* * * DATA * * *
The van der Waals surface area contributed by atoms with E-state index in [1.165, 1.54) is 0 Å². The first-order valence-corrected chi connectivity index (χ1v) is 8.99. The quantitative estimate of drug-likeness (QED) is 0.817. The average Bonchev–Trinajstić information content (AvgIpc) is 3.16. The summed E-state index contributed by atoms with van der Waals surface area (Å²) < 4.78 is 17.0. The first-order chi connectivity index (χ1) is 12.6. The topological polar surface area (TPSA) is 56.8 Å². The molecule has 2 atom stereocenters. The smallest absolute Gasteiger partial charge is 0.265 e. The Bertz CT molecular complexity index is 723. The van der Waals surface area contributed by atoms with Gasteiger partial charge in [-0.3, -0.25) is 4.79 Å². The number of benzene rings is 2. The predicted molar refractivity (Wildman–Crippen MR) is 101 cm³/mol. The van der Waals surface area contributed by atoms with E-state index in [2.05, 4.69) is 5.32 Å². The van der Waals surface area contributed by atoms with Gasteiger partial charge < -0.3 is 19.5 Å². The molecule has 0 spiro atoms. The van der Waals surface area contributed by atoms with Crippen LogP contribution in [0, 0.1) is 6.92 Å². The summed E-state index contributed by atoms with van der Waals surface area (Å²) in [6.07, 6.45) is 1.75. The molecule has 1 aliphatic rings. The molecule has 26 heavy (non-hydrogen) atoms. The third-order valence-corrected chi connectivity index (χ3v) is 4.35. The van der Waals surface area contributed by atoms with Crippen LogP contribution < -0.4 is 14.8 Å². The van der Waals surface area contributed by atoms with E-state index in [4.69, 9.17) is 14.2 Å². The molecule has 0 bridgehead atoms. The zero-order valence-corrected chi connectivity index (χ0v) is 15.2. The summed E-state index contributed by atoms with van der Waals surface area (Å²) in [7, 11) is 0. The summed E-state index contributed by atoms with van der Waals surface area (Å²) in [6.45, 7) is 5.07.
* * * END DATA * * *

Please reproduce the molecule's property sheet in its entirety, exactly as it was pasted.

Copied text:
The van der Waals surface area contributed by atoms with E-state index in [1.165, 1.54) is 0 Å². The first-order valence-corrected chi connectivity index (χ1v) is 8.99. The quantitative estimate of drug-likeness (QED) is 0.817. The average Bonchev–Trinajstić information content (AvgIpc) is 3.16. The summed E-state index contributed by atoms with van der Waals surface area (Å²) < 4.78 is 17.0. The first-order chi connectivity index (χ1) is 12.6. The topological polar surface area (TPSA) is 56.8 Å². The molecule has 2 atom stereocenters. The smallest absolute Gasteiger partial charge is 0.265 e. The Bertz CT molecular complexity index is 723. The van der Waals surface area contributed by atoms with Gasteiger partial charge in [-0.3, -0.25) is 4.79 Å². The number of benzene rings is 2. The predicted molar refractivity (Wildman–Crippen MR) is 101 cm³/mol. The van der Waals surface area contributed by atoms with E-state index in [2.05, 4.69) is 5.32 Å². The van der Waals surface area contributed by atoms with Gasteiger partial charge < -0.3 is 19.5 Å². The molecule has 0 spiro atoms. The van der Waals surface area contributed by atoms with Crippen LogP contribution in [0, 0.1) is 6.92 Å². The summed E-state index contributed by atoms with van der Waals surface area (Å²) in [6.07, 6.45) is 1.75. The molecule has 1 aliphatic rings. The molecule has 26 heavy (non-hydrogen) atoms. The third-order valence-corrected chi connectivity index (χ3v) is 4.35. The van der Waals surface area contributed by atoms with Crippen LogP contribution < -0.4 is 14.8 Å². The van der Waals surface area contributed by atoms with E-state index in [4.69, 9.17) is 14.2 Å². The molecule has 0 bridgehead atoms. The zero-order valence-corrected chi connectivity index (χ0v) is 15.2. The summed E-state index contributed by atoms with van der Waals surface area (Å²) in [7, 11) is 0. The summed E-state index contributed by atoms with van der Waals surface area (Å²) in [6.45, 7) is 5.07.